From the NYT:
"The White House was deeply involved in the decision late last year to dismiss federal prosecutors, including some who had been criticized by Republican lawmakers, administration officials said Monday.
Last October, President Bush spoke with Attorney General Alberto R. Gonzales to pass along concerns by Republicans that some prosecutors were not aggressively addressing voter fraud, the White House said Monday. Senator Pete V. Domenici, Republican of New Mexico, was among the politicians who complained directly to the president, according to an administration official.
The president did not call for the removal of any specific United States attorneys, said Dana Perino, a White House spokeswoman. She said she had “no indication” that the president had been personally aware that a process was already under way to identify prosecutors who would be fired.
But Ms Perino disclosed that White House officials had consulted with the Justice Department in preparing the list of United States attorneys who would be removed.
Within a few weeks of the president’s comments to the attorney general, the Justice Department forced out seven prosecutors.
Previously, the White House has said that Mr. Bush’s aides approved the list of prosecutors only after it was compiled."
And by some strange coincidence, the Justice Department official who helped draw up the list just happened to resign yesterday, "after acknowledging that he did not tell Justice officials about the extent of his communications with the White House, leading them to provide incomplete information to Congress."
The Post adds these details:
"The documents show that Sampson sent an e-mail to Miers in March 2005 ranking all 93 U.S. attorneys. Strong performers "exhibited loyalty" to the administration; low performers were "weak U.S. attorneys who have been ineffectual managers and prosecutors, chafed against Administration initiatives, etc." A third group merited no opinion.
At least a dozen prosecutors were on a "target list" to be fired at one time or another, the e-mails show.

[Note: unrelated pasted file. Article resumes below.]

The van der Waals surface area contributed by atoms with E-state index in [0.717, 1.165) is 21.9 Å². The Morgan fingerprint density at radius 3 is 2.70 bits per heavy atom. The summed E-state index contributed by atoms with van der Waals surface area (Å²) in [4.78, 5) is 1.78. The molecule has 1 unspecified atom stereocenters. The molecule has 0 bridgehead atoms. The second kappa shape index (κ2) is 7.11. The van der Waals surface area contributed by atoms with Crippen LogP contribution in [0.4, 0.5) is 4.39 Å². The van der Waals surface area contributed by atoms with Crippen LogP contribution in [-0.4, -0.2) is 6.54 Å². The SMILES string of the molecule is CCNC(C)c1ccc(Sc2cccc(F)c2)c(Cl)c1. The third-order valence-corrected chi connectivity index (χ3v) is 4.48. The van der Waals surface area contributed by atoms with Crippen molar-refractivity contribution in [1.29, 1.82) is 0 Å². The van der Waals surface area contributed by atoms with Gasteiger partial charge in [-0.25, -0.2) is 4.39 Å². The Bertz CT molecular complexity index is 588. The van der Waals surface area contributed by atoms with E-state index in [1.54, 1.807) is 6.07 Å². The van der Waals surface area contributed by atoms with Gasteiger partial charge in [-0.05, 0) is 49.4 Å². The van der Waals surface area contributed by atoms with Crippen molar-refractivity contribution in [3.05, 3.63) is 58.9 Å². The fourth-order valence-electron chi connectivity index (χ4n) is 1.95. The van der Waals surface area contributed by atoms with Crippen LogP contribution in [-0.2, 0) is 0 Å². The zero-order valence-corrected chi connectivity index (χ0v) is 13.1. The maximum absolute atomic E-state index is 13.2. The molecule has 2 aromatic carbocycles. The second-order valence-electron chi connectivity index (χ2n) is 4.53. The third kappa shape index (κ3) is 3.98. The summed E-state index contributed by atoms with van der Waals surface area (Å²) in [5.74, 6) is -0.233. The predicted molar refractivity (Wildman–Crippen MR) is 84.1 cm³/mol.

The e-mails also show that Rove was interested in the appointment of a former colleague, Tim Griffin, as an Arkansas prosecutor. Sampson wrote in one e-mail that "getting him appointed was important to Harriet, Karl, etc."
Only three of those eventually fired were given low rankings: Margaret Chiara in Grand Rapids, Mich., Bud Cummins in Little Rock and Carol S. Lam in San Diego. Two were given strong evaluations: David C. Iglesias in Albuquerque, who has alleged political interference from GOP lawmakers, and Kevin V. Ryan in San Francisco, whose firing has generated few complaints because of widespread management and morale problems in his office. (...)
Iglesias, the New Mexico prosecutor, was not on the list in September. Justice officials said Sampson added Iglesias in October, based in part on complaints from Sen. Pete V. Domenici and other New Mexico Republicans that he was not prosecuting enough voter-fraud cases. (...)
One e-mail from Miers's deputy, William Kelley, on the day of the Dec. 7 firings said Domenici's chief of staff "is happy as a clam" about Iglesias. Sampson wrote in an e-mail a week later: "Domenici is going to send over names tomorrow (not even waiting for Iglesias's body to cool).""
Hopefully, this will help speed up Pete Domenici's move from the US Senate to someplace where he can wander around in his pajamas all day long without anyone batting an eye. He's up for reelection in 2008.
Josh Marshall, whose site I checked right after reading this article, adds:
"There's a sub-issue emerging in the canned US Attorneys scandal: the apparently central role of Republican claims of voter fraud and prosecutors unwillingness to bring indictments emerging from such alleged wrongdoing. Very longtime readers of this site will remember that this used to be something of a hobby horse of mine. And it's not surprising that it is now emerging as a key part of this story. The very short version of this story is that Republicans habitually make claims about voter fraud. But the charges are almost invariably bogus. And in most if not every case the claims are little more than stalking horses for voter suppression efforts. That may sound like a blanket charge. But I've reported on and written about this issue at great length. And there's simply no denying the truth of it. So this becomes a critical backdrop to understanding what happened in some of these cases. Why didn't the prosecutors pursue indictments when GOP operatives started yakking about voter fraud? Almost certainly because there just wasn't any evidence for it."
This is definitely getting interesting.